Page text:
Grasshopper weeding...

 Some of my new bulbs are so pretty!
Multi-Coloured Daffodils

I love my garden - but I am oh so slow planting my new roses. And I scratch around doing grasshopper weeding in an aimless, random fashion. I need to be tougher with myself.

Sunday 12th September

And tough can start - TODAY! Feeling overwhelmed by weeds is foolish. One needs to create a management plan, plot acceptability levels of weeds for different garden areas, sort out some schedules, pop in some signposts - or scaffolding? Not sure if these words are out-of-date. How about 'Just do it'? And preferably 'do it' each day, mornings would be good, before the Moosey brain and body lose their oomph and start shutting down.

Good Advice...

Regarding weeding, rescuing self-sown Cornflowers and Pansies is great, but be prepared. Have a suitable utensil within which to place the seedlings, and then be absolutely committed to replanting them within the hour. Good advice.

 Waiting patiently on the grass.
New White Roses

Now to some much more creative decisions - my new yellow roses. I think I'll plant some in the Pond Paddock gardens, sunny side borders. And the whites can go by the water race, as planned yesterday. I'll do that first - the lambs have their second feed about 9 am, and then they can come out and 'do gardening'.

We have three more pregnant ewes, but no more lambs have been born in the paddock as yet. Fat Fred my ex-pet lamb is in there too - what a size! When Fred needed to be weaned I was expecting visitors from overseas, and thought the small boy would like to meet and feed a pet lamb. So I kept Fred in the bottle-feeding loop, so to speak, for far too long. As a result he is permanently oval shaped in both directions.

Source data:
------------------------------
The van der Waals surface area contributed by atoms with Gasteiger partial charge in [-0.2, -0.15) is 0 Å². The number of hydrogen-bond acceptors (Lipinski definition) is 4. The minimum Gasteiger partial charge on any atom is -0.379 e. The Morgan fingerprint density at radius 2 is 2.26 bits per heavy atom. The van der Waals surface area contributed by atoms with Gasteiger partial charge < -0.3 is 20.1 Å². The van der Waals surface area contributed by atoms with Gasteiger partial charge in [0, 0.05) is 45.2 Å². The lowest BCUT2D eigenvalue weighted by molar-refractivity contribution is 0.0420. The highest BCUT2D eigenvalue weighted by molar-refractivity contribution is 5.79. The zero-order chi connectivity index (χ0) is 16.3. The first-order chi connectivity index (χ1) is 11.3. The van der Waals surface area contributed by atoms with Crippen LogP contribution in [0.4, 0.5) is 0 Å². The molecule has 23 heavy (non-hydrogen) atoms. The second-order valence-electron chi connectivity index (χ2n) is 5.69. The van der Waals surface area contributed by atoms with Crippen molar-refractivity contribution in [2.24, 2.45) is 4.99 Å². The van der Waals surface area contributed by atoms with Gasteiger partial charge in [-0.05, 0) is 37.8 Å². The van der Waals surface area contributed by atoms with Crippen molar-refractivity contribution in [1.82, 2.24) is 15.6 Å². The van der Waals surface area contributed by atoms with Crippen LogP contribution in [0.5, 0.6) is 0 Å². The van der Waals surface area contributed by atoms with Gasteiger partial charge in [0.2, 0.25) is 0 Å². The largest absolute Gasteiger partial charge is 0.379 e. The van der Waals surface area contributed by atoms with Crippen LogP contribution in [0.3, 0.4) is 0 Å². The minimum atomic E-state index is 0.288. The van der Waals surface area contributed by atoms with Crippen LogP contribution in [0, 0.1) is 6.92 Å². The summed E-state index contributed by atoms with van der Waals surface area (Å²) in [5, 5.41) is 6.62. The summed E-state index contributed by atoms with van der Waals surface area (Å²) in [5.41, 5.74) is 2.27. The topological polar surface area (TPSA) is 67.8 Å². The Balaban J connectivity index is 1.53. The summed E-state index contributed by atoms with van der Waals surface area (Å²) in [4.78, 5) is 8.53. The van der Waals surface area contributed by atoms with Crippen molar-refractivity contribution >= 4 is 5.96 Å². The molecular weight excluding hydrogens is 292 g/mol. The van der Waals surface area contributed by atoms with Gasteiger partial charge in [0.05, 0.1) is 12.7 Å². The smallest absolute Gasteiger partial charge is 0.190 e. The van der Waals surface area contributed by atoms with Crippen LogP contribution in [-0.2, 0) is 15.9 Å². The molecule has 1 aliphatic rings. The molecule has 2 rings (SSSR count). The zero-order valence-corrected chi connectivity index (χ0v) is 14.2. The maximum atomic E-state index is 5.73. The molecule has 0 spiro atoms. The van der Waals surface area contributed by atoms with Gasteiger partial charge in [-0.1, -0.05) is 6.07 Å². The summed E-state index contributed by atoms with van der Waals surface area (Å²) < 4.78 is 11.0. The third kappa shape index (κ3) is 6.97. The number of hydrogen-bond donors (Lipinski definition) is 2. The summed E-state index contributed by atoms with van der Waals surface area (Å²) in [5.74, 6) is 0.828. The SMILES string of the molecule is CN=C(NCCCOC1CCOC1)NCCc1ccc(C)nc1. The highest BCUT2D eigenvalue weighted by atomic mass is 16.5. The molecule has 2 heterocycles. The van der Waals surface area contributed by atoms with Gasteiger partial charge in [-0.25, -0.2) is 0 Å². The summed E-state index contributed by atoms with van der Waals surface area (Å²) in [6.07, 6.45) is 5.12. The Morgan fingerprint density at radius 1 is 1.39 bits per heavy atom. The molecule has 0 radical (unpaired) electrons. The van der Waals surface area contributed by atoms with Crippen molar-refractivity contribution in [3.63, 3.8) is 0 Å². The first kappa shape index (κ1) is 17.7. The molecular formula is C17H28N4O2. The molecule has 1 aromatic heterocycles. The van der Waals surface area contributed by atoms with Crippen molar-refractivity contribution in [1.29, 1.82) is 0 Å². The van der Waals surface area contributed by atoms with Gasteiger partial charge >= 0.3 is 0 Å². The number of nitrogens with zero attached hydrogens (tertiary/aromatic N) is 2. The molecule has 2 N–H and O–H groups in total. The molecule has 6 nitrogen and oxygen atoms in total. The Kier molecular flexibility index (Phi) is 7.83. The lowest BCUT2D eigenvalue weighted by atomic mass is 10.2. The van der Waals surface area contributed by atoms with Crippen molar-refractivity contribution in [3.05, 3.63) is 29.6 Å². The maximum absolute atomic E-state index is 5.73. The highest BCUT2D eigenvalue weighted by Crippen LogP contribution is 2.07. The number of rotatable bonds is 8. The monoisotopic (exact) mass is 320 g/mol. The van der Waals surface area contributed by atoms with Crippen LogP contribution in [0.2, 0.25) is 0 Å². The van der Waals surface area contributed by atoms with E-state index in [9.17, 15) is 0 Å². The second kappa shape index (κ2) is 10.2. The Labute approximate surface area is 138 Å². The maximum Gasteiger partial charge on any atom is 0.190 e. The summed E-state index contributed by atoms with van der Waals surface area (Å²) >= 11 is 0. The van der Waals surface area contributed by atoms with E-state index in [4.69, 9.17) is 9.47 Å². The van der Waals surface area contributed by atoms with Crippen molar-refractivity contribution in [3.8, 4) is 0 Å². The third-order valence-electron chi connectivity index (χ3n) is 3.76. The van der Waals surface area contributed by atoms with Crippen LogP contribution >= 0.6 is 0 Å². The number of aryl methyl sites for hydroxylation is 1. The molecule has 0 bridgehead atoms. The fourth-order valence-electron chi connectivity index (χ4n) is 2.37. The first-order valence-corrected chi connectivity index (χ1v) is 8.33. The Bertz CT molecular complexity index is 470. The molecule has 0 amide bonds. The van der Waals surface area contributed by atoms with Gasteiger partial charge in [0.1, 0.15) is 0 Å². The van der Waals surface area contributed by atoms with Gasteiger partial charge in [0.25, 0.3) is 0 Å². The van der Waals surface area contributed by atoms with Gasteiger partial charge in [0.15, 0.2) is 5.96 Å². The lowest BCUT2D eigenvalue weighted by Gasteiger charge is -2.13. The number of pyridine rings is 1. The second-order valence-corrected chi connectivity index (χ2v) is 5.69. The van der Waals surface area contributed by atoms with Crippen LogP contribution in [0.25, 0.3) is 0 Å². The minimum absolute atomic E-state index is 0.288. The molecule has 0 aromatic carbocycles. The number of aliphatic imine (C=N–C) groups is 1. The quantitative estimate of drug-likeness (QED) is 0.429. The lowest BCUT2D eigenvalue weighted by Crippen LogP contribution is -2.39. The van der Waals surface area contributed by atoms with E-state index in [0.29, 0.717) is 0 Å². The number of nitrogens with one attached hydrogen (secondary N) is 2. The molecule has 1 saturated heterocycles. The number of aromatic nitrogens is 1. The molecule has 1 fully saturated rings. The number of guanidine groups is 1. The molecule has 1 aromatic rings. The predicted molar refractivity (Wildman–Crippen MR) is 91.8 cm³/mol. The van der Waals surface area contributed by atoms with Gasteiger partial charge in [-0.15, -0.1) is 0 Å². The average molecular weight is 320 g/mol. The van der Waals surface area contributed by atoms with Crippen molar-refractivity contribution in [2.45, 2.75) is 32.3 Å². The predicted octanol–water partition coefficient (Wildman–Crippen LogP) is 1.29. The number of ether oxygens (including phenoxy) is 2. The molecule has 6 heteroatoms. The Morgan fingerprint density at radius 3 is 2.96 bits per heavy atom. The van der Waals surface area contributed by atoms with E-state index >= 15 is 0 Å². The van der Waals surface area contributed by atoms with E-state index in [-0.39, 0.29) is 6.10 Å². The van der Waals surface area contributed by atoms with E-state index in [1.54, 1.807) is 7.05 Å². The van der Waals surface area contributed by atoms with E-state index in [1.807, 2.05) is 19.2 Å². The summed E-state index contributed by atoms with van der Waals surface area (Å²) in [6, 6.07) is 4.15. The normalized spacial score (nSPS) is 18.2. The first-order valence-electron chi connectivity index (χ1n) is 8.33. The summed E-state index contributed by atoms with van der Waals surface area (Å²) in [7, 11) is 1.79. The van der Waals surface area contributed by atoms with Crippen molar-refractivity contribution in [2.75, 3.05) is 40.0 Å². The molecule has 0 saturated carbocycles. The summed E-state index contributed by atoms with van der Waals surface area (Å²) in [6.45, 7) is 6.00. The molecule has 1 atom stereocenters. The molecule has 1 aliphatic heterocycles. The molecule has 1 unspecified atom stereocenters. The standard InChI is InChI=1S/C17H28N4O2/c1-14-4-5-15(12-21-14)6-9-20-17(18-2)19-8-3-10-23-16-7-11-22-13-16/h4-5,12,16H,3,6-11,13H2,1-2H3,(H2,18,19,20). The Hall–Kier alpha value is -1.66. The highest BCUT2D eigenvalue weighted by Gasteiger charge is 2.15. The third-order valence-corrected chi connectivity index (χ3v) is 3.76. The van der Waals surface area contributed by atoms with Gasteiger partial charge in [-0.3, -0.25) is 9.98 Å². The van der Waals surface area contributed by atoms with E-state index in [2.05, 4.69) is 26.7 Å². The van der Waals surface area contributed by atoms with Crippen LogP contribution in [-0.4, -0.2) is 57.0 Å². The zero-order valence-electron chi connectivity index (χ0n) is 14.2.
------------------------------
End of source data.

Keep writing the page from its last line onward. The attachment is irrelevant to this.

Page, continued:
Fluff-Fluff the cat coming to check the lambs.
Wait For Me!

Gardening With Animals

Yesterday I had two lambs snuffling around my hands, big Fluff-Fluff the cat rolling in the planting hole, the bellbird squeaking and whistling in the gum tree overhead, Rusty the bird-tormented dog barking his head off. Gardening with animals is fun...

The spring Prunus blossom trees are just magical, and the daffodils too. Every day I pick the flowers that are leaning over for the house vases. I have some beautiful new multi-coloured varieties (from my huge bag of mixed bulbs purchased and planted in autumn).

Right. Morning coffee calls, and then I'm going to make an early start. I have so much to do!

Much later...

Grasshopper gardening starts off being really fun - it's never boring, satisfying to be doing more than one type of task, even exhilarating. But later in the day when one loses confidence - aargh! Why didn't I just stick to planting the new roses and finish that one job? However, most of the whites are in the ground, I've found all sorts of dreadful garden places along the water race which need weeding, an Azalea which needs shifting, and waterside paths which need re-stoning. Plus more, yet more, of those coarse green carex grasses to dig out.

Honorine de Brabant :
She is one of the most beautiful striped roses in the world. Well, that's what I've read...

And some seriously frightening Lemon Balm (I think this is what it is) is seeding madly. Did I in all innocence plant this to start with? Do I want it to colonise the water's edge of the Dog-Path Garden underneath the old rose Honorine de Brabant - and beyond, for it is definitely a plant going places.